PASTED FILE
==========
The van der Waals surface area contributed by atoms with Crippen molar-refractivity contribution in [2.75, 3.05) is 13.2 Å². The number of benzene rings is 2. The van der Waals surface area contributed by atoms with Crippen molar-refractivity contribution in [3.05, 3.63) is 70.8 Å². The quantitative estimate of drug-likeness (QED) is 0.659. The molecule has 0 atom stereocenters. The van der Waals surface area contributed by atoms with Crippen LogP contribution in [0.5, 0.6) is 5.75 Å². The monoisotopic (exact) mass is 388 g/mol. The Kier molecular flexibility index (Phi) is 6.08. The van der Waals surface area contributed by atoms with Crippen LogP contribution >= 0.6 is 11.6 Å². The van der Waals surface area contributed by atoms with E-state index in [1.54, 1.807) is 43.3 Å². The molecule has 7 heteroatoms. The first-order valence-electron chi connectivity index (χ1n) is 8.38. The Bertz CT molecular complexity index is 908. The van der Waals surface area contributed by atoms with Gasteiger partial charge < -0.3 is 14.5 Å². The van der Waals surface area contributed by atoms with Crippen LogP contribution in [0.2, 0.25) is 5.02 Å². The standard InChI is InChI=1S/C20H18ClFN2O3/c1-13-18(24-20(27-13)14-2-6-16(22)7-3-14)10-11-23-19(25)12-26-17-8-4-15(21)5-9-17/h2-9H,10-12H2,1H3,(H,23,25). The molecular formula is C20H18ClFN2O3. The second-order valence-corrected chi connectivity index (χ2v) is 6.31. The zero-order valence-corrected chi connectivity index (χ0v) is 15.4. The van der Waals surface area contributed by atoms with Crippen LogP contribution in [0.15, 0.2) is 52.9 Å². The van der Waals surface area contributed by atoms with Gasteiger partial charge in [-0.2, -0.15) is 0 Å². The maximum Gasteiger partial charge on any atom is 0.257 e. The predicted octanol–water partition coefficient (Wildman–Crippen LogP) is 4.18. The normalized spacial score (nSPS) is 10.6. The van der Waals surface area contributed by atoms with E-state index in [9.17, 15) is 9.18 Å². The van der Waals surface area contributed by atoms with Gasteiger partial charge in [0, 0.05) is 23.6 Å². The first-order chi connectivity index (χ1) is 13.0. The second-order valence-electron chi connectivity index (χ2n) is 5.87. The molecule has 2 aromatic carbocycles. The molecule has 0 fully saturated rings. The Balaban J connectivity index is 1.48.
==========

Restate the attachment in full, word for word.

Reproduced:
The van der Waals surface area contributed by atoms with Crippen molar-refractivity contribution in [2.75, 3.05) is 13.2 Å². The number of benzene rings is 2. The van der Waals surface area contributed by atoms with Crippen molar-refractivity contribution in [3.05, 3.63) is 70.8 Å². The quantitative estimate of drug-likeness (QED) is 0.659. The molecule has 0 atom stereocenters. The van der Waals surface area contributed by atoms with Crippen LogP contribution in [0.5, 0.6) is 5.75 Å². The monoisotopic (exact) mass is 388 g/mol. The Kier molecular flexibility index (Phi) is 6.08. The van der Waals surface area contributed by atoms with Crippen LogP contribution >= 0.6 is 11.6 Å². The van der Waals surface area contributed by atoms with E-state index in [1.54, 1.807) is 43.3 Å². The molecule has 7 heteroatoms. The first-order valence-electron chi connectivity index (χ1n) is 8.38. The Bertz CT molecular complexity index is 908. The van der Waals surface area contributed by atoms with Gasteiger partial charge < -0.3 is 14.5 Å². The van der Waals surface area contributed by atoms with Crippen LogP contribution in [0.2, 0.25) is 5.02 Å². The standard InChI is InChI=1S/C20H18ClFN2O3/c1-13-18(24-20(27-13)14-2-6-16(22)7-3-14)10-11-23-19(25)12-26-17-8-4-15(21)5-9-17/h2-9H,10-12H2,1H3,(H,23,25). The molecular formula is C20H18ClFN2O3. The second-order valence-corrected chi connectivity index (χ2v) is 6.31. The zero-order valence-corrected chi connectivity index (χ0v) is 15.4. The van der Waals surface area contributed by atoms with Crippen LogP contribution in [0.15, 0.2) is 52.9 Å². The van der Waals surface area contributed by atoms with Gasteiger partial charge in [-0.2, -0.15) is 0 Å². The maximum Gasteiger partial charge on any atom is 0.257 e. The predicted octanol–water partition coefficient (Wildman–Crippen LogP) is 4.18. The normalized spacial score (nSPS) is 10.6. The van der Waals surface area contributed by atoms with E-state index in [9.17, 15) is 9.18 Å². The van der Waals surface area contributed by atoms with Gasteiger partial charge in [0, 0.05) is 23.6 Å². The first-order chi connectivity index (χ1) is 13.0. The second-order valence-electron chi connectivity index (χ2n) is 5.87. The molecule has 2 aromatic carbocycles. The molecule has 0 fully saturated rings. The Balaban J connectivity index is 1.48.